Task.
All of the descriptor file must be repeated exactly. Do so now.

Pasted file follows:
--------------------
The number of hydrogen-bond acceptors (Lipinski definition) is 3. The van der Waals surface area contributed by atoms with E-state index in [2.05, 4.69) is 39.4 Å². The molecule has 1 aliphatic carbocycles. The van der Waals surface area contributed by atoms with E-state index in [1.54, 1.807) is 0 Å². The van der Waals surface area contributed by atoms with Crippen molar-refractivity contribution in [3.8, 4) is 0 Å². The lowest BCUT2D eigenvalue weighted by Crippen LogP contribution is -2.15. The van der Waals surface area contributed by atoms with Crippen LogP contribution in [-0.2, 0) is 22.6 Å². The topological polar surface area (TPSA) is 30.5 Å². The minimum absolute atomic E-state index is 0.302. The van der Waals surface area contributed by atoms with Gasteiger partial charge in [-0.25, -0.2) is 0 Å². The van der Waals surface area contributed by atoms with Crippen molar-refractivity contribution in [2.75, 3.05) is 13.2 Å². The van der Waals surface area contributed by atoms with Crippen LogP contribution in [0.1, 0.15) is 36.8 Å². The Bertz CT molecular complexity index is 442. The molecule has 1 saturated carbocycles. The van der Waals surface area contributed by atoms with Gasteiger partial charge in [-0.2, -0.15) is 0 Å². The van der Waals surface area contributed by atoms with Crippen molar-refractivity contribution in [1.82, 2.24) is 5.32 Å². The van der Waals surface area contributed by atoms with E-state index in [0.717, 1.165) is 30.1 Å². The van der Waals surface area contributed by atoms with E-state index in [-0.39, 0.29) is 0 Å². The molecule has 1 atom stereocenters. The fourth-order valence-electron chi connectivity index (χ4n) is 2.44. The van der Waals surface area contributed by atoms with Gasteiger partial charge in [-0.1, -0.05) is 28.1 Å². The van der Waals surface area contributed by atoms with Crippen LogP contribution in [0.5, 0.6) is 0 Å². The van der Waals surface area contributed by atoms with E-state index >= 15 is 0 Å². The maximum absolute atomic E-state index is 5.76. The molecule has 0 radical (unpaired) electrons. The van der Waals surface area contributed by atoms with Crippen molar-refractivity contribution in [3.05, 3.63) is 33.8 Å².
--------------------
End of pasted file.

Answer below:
The number of hydrogen-bond acceptors (Lipinski definition) is 3. The van der Waals surface area contributed by atoms with E-state index in [2.05, 4.69) is 39.4 Å². The molecule has 1 aliphatic carbocycles. The van der Waals surface area contributed by atoms with E-state index in [1.54, 1.807) is 0 Å². The van der Waals surface area contributed by atoms with Crippen molar-refractivity contribution in [3.8, 4) is 0 Å². The lowest BCUT2D eigenvalue weighted by Crippen LogP contribution is -2.15. The van der Waals surface area contributed by atoms with Crippen LogP contribution in [-0.2, 0) is 22.6 Å². The topological polar surface area (TPSA) is 30.5 Å². The minimum absolute atomic E-state index is 0.302. The van der Waals surface area contributed by atoms with Gasteiger partial charge in [-0.25, -0.2) is 0 Å². The van der Waals surface area contributed by atoms with Crippen molar-refractivity contribution in [2.75, 3.05) is 13.2 Å². The van der Waals surface area contributed by atoms with Crippen LogP contribution in [0.1, 0.15) is 36.8 Å². The Bertz CT molecular complexity index is 442. The molecule has 1 saturated carbocycles. The van der Waals surface area contributed by atoms with Gasteiger partial charge in [-0.2, -0.15) is 0 Å². The van der Waals surface area contributed by atoms with Crippen molar-refractivity contribution in [1.82, 2.24) is 5.32 Å². The van der Waals surface area contributed by atoms with E-state index in [0.717, 1.165) is 30.1 Å². The van der Waals surface area contributed by atoms with E-state index in [-0.39, 0.29) is 0 Å². The molecule has 1 atom stereocenters. The fourth-order valence-electron chi connectivity index (χ4n) is 2.44. The van der Waals surface area contributed by atoms with Gasteiger partial charge in [-0.1, -0.05) is 28.1 Å². The van der Waals surface area contributed by atoms with Crippen LogP contribution in [0.5, 0.6) is 0 Å². The van der Waals surface area contributed by atoms with E-state index >= 15 is 0 Å². The maximum absolute atomic E-state index is 5.76. The molecule has 0 radical (unpaired) electrons. The van der Waals surface area contributed by atoms with Crippen molar-refractivity contribution in [3.05, 3.63) is 33.8 Å².